The silence of the desert landscape was shredded by a hard crash-landing in the center of the desert clearing. A giant cloud of yellow-orange sand rose up into the air, until it was sucked up by a passing dust devil. The dust devil then started to swirl and morph uncontrollably. It spun into a fully-fledged tornado and rose even higher into the sky. It ripped deep into the land and tore apart the desert agave, snakeweeds, and local native king cup cacti that stood immobile. The raging tornado continued on and swallowed up the blue sky and yellow sun. All that was left was a red haze across the land.
Then, just as the tornado approached a small, indigenous desert honeysuckle shrub, it stopped. It stopped, and died out just as quickly as it had formed. The sand dropped to the desert floor below along with the torn up cacti. The sun turned back to its usual yellow color and the sky turned again to it regular hue of blue. Everything was silent once more.
From underneath one leaf of the small bush peered a pair of red eyes. Another pair opened up behind the first. And then a third and a fourth pair of the same red eyes, one behind the other. Out of the darkness under the leaf crept out several pairs of thin, spindle-like legs—it was a tiny spider. But this was no ordinary spider.
This was Grandmother Spider, the Spider Woman of the tales in the Old Navajo Oral Tradition: the Woman that Brought Thought into Being. But for now she was still fairly young, give or take a few millennium. After all, it was still only the beginning of humanity. Grandmother Spider didn’t know it yet but somewhere on the other side of the world Adam and Eve had just been expelled from the Garden of Eden. She didn’t know it yet but she would meet another from that world as well, very soon in fact.
Now, while Grandmother Spider was fairly young her wisdom was nonetheless the greatest in the land. She approached the crater carved deep into the desert with care. She crept around the crater first and then took a peek inside. She allowed only one row of eyes to look into the crater at a time.
Inside, she saw what looked like a snake, sprawled up against the sand. It was bleeding profusely from its side, and its mouth hung open in an awkward gape. It was breathing but with great difficulty.
True, Grandmother Spider had seen snakes before and had known to avoid them, but this one was different somehow. Its eyes were full of fear, not hate. She had never seen this before. So despite her own caution, she approached the snake with curiosity. Once she was close enough she saw that the wound was indeed deep. So she began to spin her web around the wound to stop the bleeding and help the snake.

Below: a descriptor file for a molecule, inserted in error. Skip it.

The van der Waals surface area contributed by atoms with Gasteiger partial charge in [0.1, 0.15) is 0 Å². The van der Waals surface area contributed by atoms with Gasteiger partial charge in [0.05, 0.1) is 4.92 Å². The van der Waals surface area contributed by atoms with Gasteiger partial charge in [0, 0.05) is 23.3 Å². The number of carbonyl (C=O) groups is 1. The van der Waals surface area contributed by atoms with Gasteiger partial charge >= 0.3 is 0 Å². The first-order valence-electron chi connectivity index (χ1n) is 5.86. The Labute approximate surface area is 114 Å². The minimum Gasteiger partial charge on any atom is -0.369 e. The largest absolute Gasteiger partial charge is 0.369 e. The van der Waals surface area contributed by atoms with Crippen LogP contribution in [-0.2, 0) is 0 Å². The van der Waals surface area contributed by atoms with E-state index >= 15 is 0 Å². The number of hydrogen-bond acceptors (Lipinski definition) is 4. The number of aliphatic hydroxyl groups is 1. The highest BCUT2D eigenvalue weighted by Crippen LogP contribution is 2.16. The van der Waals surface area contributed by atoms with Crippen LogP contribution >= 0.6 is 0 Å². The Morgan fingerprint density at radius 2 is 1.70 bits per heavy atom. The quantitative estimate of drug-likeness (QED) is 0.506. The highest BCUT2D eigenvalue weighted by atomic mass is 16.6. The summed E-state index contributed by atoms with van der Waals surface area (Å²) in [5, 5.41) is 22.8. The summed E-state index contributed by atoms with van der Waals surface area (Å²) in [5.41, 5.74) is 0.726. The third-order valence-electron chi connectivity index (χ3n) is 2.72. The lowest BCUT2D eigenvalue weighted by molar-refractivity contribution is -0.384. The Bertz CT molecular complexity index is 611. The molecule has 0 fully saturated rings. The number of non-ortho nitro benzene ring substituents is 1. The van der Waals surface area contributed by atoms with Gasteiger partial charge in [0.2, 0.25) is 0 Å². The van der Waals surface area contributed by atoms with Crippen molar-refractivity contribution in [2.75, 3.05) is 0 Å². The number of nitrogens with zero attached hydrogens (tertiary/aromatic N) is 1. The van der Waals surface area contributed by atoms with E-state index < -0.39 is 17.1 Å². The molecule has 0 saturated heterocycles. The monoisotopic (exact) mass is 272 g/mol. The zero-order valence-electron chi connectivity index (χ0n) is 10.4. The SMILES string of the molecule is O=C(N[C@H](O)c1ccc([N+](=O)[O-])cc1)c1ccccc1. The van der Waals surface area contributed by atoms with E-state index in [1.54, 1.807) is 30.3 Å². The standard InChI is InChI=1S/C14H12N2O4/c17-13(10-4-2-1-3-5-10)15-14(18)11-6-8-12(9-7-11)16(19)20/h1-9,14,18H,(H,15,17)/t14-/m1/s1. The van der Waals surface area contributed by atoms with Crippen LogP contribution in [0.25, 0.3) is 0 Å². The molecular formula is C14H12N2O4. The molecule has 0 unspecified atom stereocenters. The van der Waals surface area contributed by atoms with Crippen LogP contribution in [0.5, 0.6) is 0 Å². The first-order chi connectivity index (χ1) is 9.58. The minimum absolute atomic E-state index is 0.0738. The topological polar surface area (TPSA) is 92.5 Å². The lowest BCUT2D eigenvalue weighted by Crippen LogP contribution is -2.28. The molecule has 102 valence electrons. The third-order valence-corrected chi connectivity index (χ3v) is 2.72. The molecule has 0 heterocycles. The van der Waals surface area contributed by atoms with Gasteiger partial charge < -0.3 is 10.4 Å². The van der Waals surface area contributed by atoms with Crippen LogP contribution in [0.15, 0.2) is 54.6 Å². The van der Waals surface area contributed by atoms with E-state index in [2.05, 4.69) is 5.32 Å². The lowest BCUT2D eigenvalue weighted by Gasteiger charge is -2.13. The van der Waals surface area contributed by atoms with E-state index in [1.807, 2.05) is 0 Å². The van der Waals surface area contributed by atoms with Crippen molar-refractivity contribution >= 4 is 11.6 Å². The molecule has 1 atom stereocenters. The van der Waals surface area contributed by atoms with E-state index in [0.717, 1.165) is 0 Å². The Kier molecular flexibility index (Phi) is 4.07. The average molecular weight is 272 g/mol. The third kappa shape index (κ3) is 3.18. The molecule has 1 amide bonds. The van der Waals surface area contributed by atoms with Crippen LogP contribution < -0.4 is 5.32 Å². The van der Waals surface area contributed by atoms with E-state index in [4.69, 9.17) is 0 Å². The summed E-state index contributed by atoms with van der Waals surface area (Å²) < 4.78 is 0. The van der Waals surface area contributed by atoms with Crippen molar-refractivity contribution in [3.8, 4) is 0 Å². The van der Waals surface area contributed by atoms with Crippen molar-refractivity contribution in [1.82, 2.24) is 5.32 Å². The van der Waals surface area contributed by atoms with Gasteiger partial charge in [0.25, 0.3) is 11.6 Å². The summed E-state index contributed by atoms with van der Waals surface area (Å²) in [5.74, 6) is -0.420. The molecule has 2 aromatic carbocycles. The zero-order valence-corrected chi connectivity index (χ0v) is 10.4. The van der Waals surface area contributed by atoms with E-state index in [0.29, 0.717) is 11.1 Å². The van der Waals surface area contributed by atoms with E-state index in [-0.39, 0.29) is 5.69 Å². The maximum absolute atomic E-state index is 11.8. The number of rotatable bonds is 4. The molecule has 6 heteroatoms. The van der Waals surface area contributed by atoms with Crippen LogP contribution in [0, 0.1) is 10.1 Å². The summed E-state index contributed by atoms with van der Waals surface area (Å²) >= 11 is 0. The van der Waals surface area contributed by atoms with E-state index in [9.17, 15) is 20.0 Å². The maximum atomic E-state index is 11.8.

It didn’t take long for the snake to notice the spider weaving its thread. It realizing what the spider was doing, and so it waited for the spider to finish. But once Grandmother Spider was done, the snake attacked in a flash.
But Grandmother Spider was too quick for the snake. She missed the snake’s bite by the hairs of her spindle-like legs and jumped to a high rock. “Why did you try to bite me, sister snake?”
“I am no sister to you!” hissed the snake. “You are my food. You are mine!”
“Mine?” A smiled carved on Grandmother Spider’s mouth. “There is no mine, or yours here. You have left all of that behind. There is only ours here.”
The snake looked up at Grandmother Spider and then for the first time, closed her eyes and exhaled calmly. Her shape began to change from a scaly snake into a young woman with glowing, white skin and eyes that shined with the silver of moonlight. The silk that Grandmother Spider had crafted around her wound as a snake had unraveled, showing that her skin had healed perfectly. But the same could not be said of what was inside.
Grandmother Spider looked at this human-like creature very carefully until she arrived at a decision. She then herself transformed from a tiny spider into an old woman, with braided grey hair and many deep lines that carved their way along her facial features. Each deep line bore a tale of its own. “Tell me, child, who are you?” asked Spider Woman.
“I am Lilith, first wife of Adam,” responded the being, dropping her head and letting her black hair droop over her eyes and shoulders. She tried to cover herself with Grandmother Spider’s torn piece of silk web but it was too small. It was beginning to grow dark now and the icy winds of the desert were starting to pick up.
“No, my dear,” Grandmother Spider chose her words wisely. “You are Lilith, first free woman. Come, let me weave you something to keep you warm.” She gestured for Lilith to follow her. Lilith followed, leaving behind a molted snakeskin inside the crater.
The ‘Legend of Lilith’ is a series of short stories, its publication spanning FEM and Ha’Am Newsmagazines. The mythological short stories depict a fictional representation of Lilith, a female demon mentioned in Jewish texts, as the First Wife of Adam, and how she interacts with various figures in history and in the creation myths spanning various different cultures.
Check out the other ‘Legend of Lilith’ Short Stories:
Legend of Lilith Part 1:
[button color=”red” size=”big” link=”https://femmagazine.com/?p=5954″ target=”blank” ]Midnight Artemis[/button]
Legend of Lilith Part 2:
[button color=”blue” size=”big” link=”http://haam.org/2014/03/04/legend-of-lilith-vision-of-golem/” target=”blank” ]Vision of Golem[/button]
- Silko, Leslie Marmon. Storyteller: with a New Introduction and Photographs. New York: Pengruin Group, 1981. Print.
- Spider Woman’s Web, published by Penguin Group (USA) 1999 ISBN 978-0-399-52546-9
- Spider Woman Stories, published by The University of Arizona Press, 1979. ISBN 0-8165-0621-3